Such strange things happen here even in decent hotels. Our group was about to leave a hotel in Beijing to fly to Hainan Island. We were waiting for our bus and witnessed the following scene. One couple received a twofold bill from the reception and did not agree. They asked our Chinese guide for help. He tried, but after five minutes of active negotiations, he returned to them and very calmly said, “More money or less, what’s the difference? After a few hours, you will find yourself on the paradise island [the Hainan island is a paradise indeed] and forget all the problems. Pay!” Now, I understood that he was not intended to help. All his negotiations with a girl at the reception deck was just for show. In China, you can rely only on yourself. Even a policeman is ready to deceive you.
To be honest, Beijing never was a city of my dreams. If not for the Great Wall of China, I would leave this capital to more tolerant travelers, but only here, you have several sites of this architectural miracle open to the public: Badaling, Jiankou, Mutianyu, Jinshanling, Simatai, and others.
There are few breathtaking places in Beijing. Maybe the only funny thing is the Chinese love of hugeness. The huge palace complex in the Forbidden City, the huge Tiananmen Square, the huge Temple of Heaven, and the huge Olympic stadium. As in any big city, a completely different life flows in suburbs, poor quarters, and night markets. Although I would not be surprised, if after another ten years, Beijing Hutong (medieval districts of the city) are only a memory.
Probably, no metropolis is created for recreation, but Beijing has some places were you feel a real harmony. We had great pleasure walking through the big imperial garden, Beihai Park. It seems like all the citizens work out here every morning: youth jog, the mature practice Tai Chi. The same scene is in the Temple of Heaven Park which surrounds the Altar of Heaven or Tiantan. At noon, you can watch dancing for adults here, and that will not be the national dances. Elderly couples will dance waltzes and foxtrots.
A very important part of visiting every country is the enjoyment of local cuisine, but not in China. Their food looks very suspicious. Therefore, in the first days, we chose cafes where we saw other Europeans. Usually, we took shiitake mushrooms baked in a banana leaf, some warm salad, and noodles with meat. But we unanimously decided to postpone fried grasshoppers and larvae of silkworm for another ten years. Incidentally, we haven’t seen any Chinese eating those insects, although markets offer numerous kinds of beetles and spiders strung on wands.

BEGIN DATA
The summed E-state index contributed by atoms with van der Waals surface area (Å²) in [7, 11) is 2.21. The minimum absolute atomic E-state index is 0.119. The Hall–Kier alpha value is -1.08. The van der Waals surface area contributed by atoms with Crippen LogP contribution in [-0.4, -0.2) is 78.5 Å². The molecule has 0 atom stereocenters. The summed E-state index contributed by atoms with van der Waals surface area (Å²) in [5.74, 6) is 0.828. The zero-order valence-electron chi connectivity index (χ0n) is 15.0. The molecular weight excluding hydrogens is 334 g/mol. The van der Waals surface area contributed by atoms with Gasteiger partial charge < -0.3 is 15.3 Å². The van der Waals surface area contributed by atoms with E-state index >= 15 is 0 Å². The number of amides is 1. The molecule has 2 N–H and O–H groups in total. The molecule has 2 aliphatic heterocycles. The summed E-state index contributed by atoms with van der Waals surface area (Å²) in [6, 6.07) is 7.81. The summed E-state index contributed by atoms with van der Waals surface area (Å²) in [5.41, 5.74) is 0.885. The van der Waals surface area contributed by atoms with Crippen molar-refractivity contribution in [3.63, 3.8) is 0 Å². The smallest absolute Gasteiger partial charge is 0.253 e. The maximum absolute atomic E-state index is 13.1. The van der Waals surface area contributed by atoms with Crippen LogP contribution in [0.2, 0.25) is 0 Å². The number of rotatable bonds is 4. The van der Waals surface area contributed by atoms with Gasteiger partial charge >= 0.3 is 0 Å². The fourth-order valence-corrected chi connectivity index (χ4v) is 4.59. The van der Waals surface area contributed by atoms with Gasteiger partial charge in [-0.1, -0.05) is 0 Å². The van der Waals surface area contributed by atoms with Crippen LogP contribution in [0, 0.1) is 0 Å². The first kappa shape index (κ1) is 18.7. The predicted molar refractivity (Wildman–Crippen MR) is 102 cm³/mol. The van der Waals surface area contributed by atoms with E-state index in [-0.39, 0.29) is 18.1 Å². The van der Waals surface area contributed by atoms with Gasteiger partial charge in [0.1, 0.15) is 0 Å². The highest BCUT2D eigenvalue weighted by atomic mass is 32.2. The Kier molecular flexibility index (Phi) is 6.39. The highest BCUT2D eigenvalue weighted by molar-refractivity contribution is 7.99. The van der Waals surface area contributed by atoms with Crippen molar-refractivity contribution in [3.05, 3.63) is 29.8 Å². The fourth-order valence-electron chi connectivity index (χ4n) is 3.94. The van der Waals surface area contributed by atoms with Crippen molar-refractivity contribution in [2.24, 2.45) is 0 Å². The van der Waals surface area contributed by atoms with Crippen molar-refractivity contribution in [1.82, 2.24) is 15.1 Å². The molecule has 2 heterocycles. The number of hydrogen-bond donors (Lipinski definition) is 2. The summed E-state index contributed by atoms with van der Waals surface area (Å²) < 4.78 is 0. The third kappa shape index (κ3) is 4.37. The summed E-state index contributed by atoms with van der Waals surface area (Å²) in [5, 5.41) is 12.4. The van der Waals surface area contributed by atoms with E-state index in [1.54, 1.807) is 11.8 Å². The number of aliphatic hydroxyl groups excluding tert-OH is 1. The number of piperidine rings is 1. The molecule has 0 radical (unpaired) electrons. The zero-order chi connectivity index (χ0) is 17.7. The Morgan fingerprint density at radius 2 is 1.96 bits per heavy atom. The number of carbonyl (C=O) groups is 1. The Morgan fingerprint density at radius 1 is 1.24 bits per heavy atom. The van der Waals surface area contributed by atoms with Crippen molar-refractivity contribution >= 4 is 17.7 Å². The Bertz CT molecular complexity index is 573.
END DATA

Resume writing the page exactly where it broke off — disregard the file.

The next scammer tried to deceive us in the night market, Wangfujing. Having lost our way in the center of the city, we came out to the market and decided to have dinner in a typical Chinese cafe with dozens of kinds of noodles. All of them looked and smelled very appetizing. We placed the order, paid the bill advance, and a boy brought the green tea and two portions of hot noodles. At this moment, an old man at the cash desk shouted, “This is a fake! They gave false money!” (When necessary, the Chinese immediately start to understand and speak English.)
We were warned about this trick, so I said calmly, “This is real money. Call the police!” and began to eat my noodles. The old man grumbled a little under his breath and has lost interest in us.
Our next goal was Beijing Zoo, but it was so dirty and miserable that you can safely forget about this “attraction” of the Chinese capital. Seems like we should go to Chengdu Research Base of Giant Panda Breeding to see funny pandas. It is just 1,828 km from Beijing.
With this, our uncomplicated plan of acquaintance with Beijing was nearly completed. It remained only to see The Great Wall of China, but that is another story.